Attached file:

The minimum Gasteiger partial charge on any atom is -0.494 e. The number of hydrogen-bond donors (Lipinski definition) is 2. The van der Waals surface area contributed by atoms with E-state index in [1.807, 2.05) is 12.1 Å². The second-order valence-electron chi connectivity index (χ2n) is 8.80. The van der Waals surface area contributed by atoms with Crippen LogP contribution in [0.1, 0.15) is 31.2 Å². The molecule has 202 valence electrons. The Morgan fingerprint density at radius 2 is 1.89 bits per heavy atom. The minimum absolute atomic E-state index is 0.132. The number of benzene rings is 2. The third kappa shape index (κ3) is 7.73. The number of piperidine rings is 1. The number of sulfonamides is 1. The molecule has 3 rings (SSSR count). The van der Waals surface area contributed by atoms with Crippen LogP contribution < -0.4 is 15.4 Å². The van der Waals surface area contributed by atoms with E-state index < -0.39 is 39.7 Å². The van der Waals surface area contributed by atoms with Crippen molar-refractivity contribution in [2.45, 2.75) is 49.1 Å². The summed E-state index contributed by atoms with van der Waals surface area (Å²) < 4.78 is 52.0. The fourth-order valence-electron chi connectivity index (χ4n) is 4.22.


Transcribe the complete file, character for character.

The minimum Gasteiger partial charge on any atom is -0.494 e. The number of hydrogen-bond donors (Lipinski definition) is 2. The van der Waals surface area contributed by atoms with E-state index in [1.807, 2.05) is 12.1 Å². The second-order valence-electron chi connectivity index (χ2n) is 8.80. The van der Waals surface area contributed by atoms with Crippen LogP contribution in [0.1, 0.15) is 31.2 Å². The molecule has 202 valence electrons. The Morgan fingerprint density at radius 2 is 1.89 bits per heavy atom. The minimum absolute atomic E-state index is 0.132. The number of benzene rings is 2. The third kappa shape index (κ3) is 7.73. The number of piperidine rings is 1. The number of sulfonamides is 1. The molecule has 3 rings (SSSR count). The van der Waals surface area contributed by atoms with Crippen LogP contribution < -0.4 is 15.4 Å². The van der Waals surface area contributed by atoms with E-state index < -0.39 is 39.7 Å². The van der Waals surface area contributed by atoms with Crippen molar-refractivity contribution in [2.45, 2.75) is 49.1 Å². The summed E-state index contributed by atoms with van der Waals surface area (Å²) < 4.78 is 52.0. The fourth-order valence-electron chi connectivity index (χ4n) is 4.22.